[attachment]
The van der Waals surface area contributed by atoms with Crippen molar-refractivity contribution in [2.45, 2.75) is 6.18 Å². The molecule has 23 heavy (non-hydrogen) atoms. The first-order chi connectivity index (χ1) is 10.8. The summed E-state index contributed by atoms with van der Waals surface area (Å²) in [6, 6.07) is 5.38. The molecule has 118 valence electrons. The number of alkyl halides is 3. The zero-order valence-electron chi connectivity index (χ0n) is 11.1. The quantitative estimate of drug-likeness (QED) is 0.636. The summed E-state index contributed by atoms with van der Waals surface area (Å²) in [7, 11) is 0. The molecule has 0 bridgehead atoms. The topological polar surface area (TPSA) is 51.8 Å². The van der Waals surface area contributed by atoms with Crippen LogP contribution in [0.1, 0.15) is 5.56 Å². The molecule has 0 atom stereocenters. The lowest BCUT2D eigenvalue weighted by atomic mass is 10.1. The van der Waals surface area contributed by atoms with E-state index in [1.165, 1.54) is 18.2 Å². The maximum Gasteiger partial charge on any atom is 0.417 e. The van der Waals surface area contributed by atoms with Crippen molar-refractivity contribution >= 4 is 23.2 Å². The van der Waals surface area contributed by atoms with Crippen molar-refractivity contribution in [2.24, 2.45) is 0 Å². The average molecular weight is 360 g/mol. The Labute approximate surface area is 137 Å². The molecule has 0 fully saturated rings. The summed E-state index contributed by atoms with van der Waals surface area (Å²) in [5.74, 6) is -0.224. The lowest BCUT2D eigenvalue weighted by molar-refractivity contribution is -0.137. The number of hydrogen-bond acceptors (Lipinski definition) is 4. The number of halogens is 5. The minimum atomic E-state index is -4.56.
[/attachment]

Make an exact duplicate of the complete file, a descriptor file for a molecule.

The van der Waals surface area contributed by atoms with Crippen molar-refractivity contribution in [2.45, 2.75) is 6.18 Å². The molecule has 23 heavy (non-hydrogen) atoms. The first-order chi connectivity index (χ1) is 10.8. The summed E-state index contributed by atoms with van der Waals surface area (Å²) in [6, 6.07) is 5.38. The molecule has 118 valence electrons. The number of alkyl halides is 3. The zero-order valence-electron chi connectivity index (χ0n) is 11.1. The quantitative estimate of drug-likeness (QED) is 0.636. The summed E-state index contributed by atoms with van der Waals surface area (Å²) in [7, 11) is 0. The molecule has 0 bridgehead atoms. The topological polar surface area (TPSA) is 51.8 Å². The van der Waals surface area contributed by atoms with Crippen LogP contribution in [0.1, 0.15) is 5.56 Å². The molecule has 0 atom stereocenters. The lowest BCUT2D eigenvalue weighted by atomic mass is 10.1. The van der Waals surface area contributed by atoms with E-state index in [1.165, 1.54) is 18.2 Å². The maximum Gasteiger partial charge on any atom is 0.417 e. The van der Waals surface area contributed by atoms with Crippen molar-refractivity contribution >= 4 is 23.2 Å². The van der Waals surface area contributed by atoms with Crippen molar-refractivity contribution in [2.24, 2.45) is 0 Å². The average molecular weight is 360 g/mol. The Labute approximate surface area is 137 Å². The molecule has 0 fully saturated rings. The summed E-state index contributed by atoms with van der Waals surface area (Å²) in [5.74, 6) is -0.224. The lowest BCUT2D eigenvalue weighted by molar-refractivity contribution is -0.137. The number of hydrogen-bond acceptors (Lipinski definition) is 4. The number of halogens is 5. The minimum atomic E-state index is -4.56.